- PLANS & PROJECTS
- Hand Tool Skills
- Box Joints
- Butt Joints
- Dovetail Joints
- Frame & Panel
- Lap Joints
- Miter Joints
- Mortise & Tenon Joints
- Pocket-hole Joinery
- Rabbets, Dadoes & Grooves
- Making Furniture
- Assembly & Glue-Up
- Fixing Mistakes
- Blades, Bits & Accessories
- Drill Bits
- Router Bits
- Tablesaw Blades
- Hand Tools
- Card Scrapers
- Hand Planes
- Measuring Tools
What I Know Now: Letters to My Beginning Woodworker Self
Ask your elders.
I know you hate to ask for anything, but when it comes to woodworking it will bear you in good stead. You know that, when it comes to computers and carpentry, your grandfather has probably already done it. Call him and ask. Fortunately, there are also a lot of (and will be more) people online who are older than 30, many of whom are retired and lucky enough to be able to spend a lot of time online in woodworking forums answering questions instead of boring day-job office applications. They are helpful, generous and kind. You should approach them earlier and often. One of them will also point you to a veritable treasure trove of saws, and a master saw restorer and seller.
Ask for scrap.
Right now, Beginning Woodworker Self, your definition of "scrap" is a shim or a 1" piece of end grain. But "scrap" means something else to lumber yard owners and purveyors of fine hard woods, like 2' lengths of thick mahogany and 8"x6" chunks of black walnut. One day, your friend Peter, who already knows how to ask for scrap, will go to a local lumber company and ask if he can buy some. The owner will tell your friend that he can take as much scrap as he can carry in his car for $100. Peter drives a VW bus, and will have the rafters of his garage filled with multi-foot lengths of cherry, mahogany, black walnut, maple, and poplar for many years to come. Ask for scrap.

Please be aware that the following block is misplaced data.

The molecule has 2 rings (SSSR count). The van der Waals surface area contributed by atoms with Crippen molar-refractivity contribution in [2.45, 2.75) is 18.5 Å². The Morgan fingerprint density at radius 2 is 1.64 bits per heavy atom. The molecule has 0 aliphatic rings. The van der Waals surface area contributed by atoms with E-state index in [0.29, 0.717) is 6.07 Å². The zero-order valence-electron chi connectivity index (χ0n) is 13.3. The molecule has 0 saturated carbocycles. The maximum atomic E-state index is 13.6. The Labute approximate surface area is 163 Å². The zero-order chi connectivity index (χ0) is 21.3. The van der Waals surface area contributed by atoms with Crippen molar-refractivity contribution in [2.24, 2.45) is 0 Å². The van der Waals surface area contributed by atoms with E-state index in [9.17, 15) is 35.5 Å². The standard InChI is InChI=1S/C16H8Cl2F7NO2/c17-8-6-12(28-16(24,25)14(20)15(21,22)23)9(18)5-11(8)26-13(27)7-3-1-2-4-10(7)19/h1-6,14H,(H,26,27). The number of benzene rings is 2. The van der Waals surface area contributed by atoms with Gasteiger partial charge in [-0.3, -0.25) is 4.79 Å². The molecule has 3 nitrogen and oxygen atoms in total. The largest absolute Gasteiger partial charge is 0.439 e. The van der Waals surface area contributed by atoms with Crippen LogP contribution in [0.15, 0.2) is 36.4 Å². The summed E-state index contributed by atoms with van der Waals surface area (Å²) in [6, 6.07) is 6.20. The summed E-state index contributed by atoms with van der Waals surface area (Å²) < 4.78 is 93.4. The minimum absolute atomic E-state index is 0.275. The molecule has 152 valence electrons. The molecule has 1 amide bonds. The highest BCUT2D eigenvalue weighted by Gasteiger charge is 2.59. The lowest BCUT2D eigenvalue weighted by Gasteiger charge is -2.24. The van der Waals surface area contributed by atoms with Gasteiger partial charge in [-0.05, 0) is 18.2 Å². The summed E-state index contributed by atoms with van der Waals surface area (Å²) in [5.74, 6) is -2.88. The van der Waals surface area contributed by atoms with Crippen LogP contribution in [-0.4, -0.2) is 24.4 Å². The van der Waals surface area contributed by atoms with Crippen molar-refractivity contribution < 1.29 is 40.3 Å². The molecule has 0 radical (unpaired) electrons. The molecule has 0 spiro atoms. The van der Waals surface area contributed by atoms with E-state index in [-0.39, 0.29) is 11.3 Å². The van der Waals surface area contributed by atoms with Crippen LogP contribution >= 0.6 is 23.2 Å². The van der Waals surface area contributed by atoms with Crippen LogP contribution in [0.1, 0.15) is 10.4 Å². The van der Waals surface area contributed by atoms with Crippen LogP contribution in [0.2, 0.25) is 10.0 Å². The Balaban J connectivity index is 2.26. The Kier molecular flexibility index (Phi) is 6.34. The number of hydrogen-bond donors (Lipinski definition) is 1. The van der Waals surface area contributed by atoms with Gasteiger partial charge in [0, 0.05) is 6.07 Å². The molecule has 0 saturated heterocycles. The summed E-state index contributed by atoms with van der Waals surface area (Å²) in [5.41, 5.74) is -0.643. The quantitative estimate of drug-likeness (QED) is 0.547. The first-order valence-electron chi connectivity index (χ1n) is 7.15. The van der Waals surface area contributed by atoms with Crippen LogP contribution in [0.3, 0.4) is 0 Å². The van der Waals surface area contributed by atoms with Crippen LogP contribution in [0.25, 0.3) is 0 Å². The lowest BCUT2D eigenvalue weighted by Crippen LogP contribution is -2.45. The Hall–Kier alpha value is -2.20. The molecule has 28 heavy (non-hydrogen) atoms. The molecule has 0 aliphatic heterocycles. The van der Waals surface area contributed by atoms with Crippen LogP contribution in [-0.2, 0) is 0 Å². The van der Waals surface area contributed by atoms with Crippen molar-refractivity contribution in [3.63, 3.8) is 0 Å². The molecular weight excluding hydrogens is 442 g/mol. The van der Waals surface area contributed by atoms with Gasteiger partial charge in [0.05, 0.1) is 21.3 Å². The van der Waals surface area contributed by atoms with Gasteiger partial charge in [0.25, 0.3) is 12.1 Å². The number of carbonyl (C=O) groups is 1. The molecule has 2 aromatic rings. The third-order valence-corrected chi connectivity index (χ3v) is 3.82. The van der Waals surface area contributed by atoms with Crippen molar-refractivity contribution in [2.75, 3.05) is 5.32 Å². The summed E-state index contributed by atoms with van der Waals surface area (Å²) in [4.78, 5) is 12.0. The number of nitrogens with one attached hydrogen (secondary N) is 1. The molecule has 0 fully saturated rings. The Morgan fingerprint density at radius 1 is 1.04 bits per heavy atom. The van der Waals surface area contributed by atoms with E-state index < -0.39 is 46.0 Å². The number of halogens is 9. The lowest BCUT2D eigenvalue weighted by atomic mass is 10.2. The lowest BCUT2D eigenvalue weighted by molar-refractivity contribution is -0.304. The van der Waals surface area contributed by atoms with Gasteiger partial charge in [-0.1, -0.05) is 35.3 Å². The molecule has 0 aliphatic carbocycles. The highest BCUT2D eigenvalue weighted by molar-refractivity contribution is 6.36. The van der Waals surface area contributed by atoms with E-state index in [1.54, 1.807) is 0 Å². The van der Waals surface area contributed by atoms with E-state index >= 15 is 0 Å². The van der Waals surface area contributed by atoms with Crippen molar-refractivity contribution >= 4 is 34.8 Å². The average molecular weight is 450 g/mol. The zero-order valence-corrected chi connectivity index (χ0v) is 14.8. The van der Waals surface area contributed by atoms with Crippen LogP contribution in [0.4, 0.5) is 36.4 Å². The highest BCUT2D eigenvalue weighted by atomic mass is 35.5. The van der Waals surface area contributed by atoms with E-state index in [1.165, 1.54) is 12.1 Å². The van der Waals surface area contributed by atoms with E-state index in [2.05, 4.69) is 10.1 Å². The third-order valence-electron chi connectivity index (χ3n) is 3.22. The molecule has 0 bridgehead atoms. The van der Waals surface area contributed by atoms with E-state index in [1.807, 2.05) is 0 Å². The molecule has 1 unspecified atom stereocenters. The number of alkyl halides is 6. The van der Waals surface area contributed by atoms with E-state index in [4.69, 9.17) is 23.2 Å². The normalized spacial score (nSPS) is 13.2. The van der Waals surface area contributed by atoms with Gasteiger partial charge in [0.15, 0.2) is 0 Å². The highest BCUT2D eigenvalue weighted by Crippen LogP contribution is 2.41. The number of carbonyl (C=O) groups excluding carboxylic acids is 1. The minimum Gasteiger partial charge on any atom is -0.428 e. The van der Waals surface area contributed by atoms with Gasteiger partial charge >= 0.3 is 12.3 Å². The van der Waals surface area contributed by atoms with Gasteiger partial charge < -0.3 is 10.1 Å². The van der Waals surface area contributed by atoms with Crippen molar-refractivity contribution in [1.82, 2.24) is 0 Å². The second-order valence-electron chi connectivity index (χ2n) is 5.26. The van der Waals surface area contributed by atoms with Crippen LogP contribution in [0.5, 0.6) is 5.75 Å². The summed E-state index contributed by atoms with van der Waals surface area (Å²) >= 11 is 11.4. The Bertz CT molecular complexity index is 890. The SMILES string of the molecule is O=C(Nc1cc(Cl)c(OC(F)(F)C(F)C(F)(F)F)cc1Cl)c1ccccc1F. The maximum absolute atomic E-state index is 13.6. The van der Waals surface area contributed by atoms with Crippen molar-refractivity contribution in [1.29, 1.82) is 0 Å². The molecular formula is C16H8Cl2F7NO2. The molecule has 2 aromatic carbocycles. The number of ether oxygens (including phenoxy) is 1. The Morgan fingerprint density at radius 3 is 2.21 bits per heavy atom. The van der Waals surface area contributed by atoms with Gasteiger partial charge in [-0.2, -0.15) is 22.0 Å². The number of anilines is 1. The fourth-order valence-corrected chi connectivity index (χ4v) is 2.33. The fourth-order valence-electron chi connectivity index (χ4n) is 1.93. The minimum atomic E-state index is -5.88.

Go ahead and spend the money on that table making class. In a few years, you won't even remember what it cost.
You pass Jeff Miller's shop window every day on your walk to the Metra train. You look at the website with the class listing every day. I know money is tight right now, that you're making about $34,000/year before taxes, that graduate school costs half of that, and that you need to cover all of your living expenses. But that table making class will be worth it, and will introduce you to endless happy hours of woodworking and some of the most talented and generous people you'll ever meet. You don't have any credit card debt, but having a few hundred dollars of it won't kill you. Trust me: in 2010 I don't remember what it cost, only that I made that beautiful cherry Shaker-style end table and learned enough to make more furniture afterward; that I was hooked; and that having things to do by hand after being in an office job all day will save your soul. Trust me. For all the books, videos, websites and other resources online, you'll make the biggest leaps and bounds in woodworking when you take a class with a true expert with decades of experience who can observe and help you correct and hone YOUR mistakes and form.